This is us. This is not some other. These are our sisters and brothers and members of our family, members of our community. These are God’s beloved and our beloved. God has joined us together, and Scripture tells us that which God has joined together, let no one put asunder.
Bishop Marianne Budde of the Diocese of Washington told the crowds demonstrating in front of the White House that she and Cardinal Donald Wuerl of the Roman Catholic Archdiocese of Washington; Rabbi M. Bruce Lustig, senior rabbi of Washington Hebrew Congregation, and Imam Talib M. Shareef of Masjid Muhammad, The Nation’s Mosque, had sent a letter to the White House making it clear that each of these religion’s sacred texts affirm the care of the stranger as a moral imperative. With the President’s decision, Bishop Budde says that they will now be taking their cause to Congress.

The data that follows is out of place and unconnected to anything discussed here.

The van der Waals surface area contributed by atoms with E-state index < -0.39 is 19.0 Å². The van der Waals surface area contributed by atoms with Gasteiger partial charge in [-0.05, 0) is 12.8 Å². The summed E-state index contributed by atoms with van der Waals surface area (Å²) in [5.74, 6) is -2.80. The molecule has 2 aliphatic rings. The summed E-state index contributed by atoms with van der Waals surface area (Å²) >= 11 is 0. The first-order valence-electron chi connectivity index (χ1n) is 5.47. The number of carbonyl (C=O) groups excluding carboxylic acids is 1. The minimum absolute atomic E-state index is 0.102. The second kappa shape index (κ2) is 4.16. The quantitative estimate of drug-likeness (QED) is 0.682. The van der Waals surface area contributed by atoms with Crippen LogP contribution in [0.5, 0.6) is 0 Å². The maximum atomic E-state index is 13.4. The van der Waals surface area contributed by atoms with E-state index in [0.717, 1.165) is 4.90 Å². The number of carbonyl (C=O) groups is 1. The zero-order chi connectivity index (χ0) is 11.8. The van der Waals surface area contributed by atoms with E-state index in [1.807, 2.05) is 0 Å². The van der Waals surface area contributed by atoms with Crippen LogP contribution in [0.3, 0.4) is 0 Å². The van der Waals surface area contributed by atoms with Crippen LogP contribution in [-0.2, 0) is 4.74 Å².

You can read the whole ENS article here.
I hope that the challenges we are facing will prove to make us stronger as a Church, a people who serves our God to bring the Kingdom of heaven to all those who are fearful and anxious. Perhaps we are here “for such a time as this.”
Let us pray –
Most Holy God, in your word we read so many stories about the ones you have protected as they left home in search of a better life. Your servant Ruth said, “Your people will be my people, your God, my God.” You loved her and found a place for her in Israel. Scripture inspires us to strive for greater hospitality to the poor, the weak and strangers.
You have blessed us with dreamers who arrived here as children and today seek a way to make their contribution to our common life. We pray for them now. We pray that they will be allowed to work, study and live in safety. We pray that those in authority may turn away from the demons of prejudice, fear and scarcity, that they will set their hearts on acts of mercy. We pray that you will give us vision and inspire our concrete actions as we seek to realize our goal of liberty and justice for all.
May your will be done on earth as it is in heaven. Amen.
Grace Cathedral, San Francisco, CA
~ The Rev. Judith Schellhammer, chair, Resolution Review Committee, Diocesan Council